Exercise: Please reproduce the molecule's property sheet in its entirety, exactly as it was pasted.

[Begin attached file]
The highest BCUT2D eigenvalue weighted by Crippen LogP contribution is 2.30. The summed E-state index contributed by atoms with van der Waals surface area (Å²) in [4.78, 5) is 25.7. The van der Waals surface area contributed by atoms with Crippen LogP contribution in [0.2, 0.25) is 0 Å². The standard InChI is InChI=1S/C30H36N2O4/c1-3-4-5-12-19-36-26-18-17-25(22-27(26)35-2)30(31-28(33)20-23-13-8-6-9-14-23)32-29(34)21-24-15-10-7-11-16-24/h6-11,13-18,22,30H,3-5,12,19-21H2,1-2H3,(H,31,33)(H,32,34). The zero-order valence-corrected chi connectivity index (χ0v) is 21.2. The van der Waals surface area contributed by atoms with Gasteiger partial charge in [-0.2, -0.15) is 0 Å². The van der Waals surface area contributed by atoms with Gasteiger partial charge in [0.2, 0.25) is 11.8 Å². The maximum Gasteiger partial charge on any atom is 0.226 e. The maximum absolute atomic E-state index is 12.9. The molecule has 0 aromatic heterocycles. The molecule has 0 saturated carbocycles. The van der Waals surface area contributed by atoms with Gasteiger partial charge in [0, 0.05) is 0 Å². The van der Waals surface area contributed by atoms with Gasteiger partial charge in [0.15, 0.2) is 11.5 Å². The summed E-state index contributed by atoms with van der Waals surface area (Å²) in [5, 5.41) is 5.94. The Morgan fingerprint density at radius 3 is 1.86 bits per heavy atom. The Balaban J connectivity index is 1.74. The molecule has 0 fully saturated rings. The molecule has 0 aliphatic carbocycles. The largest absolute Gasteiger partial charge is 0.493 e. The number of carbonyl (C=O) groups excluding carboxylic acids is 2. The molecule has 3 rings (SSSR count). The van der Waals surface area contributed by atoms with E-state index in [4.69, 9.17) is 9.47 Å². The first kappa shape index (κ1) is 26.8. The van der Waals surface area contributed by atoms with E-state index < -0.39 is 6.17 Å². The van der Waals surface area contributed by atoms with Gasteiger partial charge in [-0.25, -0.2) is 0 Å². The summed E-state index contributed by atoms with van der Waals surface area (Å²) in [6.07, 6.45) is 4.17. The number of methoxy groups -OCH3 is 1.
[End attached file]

The highest BCUT2D eigenvalue weighted by Crippen LogP contribution is 2.30. The summed E-state index contributed by atoms with van der Waals surface area (Å²) in [4.78, 5) is 25.7. The van der Waals surface area contributed by atoms with Crippen LogP contribution in [0.2, 0.25) is 0 Å². The standard InChI is InChI=1S/C30H36N2O4/c1-3-4-5-12-19-36-26-18-17-25(22-27(26)35-2)30(31-28(33)20-23-13-8-6-9-14-23)32-29(34)21-24-15-10-7-11-16-24/h6-11,13-18,22,30H,3-5,12,19-21H2,1-2H3,(H,31,33)(H,32,34). The zero-order valence-corrected chi connectivity index (χ0v) is 21.2. The van der Waals surface area contributed by atoms with Gasteiger partial charge in [-0.2, -0.15) is 0 Å². The van der Waals surface area contributed by atoms with Gasteiger partial charge in [0.2, 0.25) is 11.8 Å². The maximum Gasteiger partial charge on any atom is 0.226 e. The maximum absolute atomic E-state index is 12.9. The molecule has 0 aromatic heterocycles. The molecule has 0 saturated carbocycles. The van der Waals surface area contributed by atoms with Gasteiger partial charge in [0, 0.05) is 0 Å². The van der Waals surface area contributed by atoms with Gasteiger partial charge in [0.15, 0.2) is 11.5 Å². The summed E-state index contributed by atoms with van der Waals surface area (Å²) in [5, 5.41) is 5.94. The Morgan fingerprint density at radius 3 is 1.86 bits per heavy atom. The Balaban J connectivity index is 1.74. The molecule has 0 fully saturated rings. The molecule has 0 aliphatic carbocycles. The largest absolute Gasteiger partial charge is 0.493 e. The number of carbonyl (C=O) groups excluding carboxylic acids is 2. The molecule has 3 rings (SSSR count). The van der Waals surface area contributed by atoms with E-state index in [4.69, 9.17) is 9.47 Å². The first kappa shape index (κ1) is 26.8. The van der Waals surface area contributed by atoms with E-state index < -0.39 is 6.17 Å². The van der Waals surface area contributed by atoms with Gasteiger partial charge in [-0.25, -0.2) is 0 Å². The summed E-state index contributed by atoms with van der Waals surface area (Å²) in [6.07, 6.45) is 4.17. The number of methoxy groups -OCH3 is 1.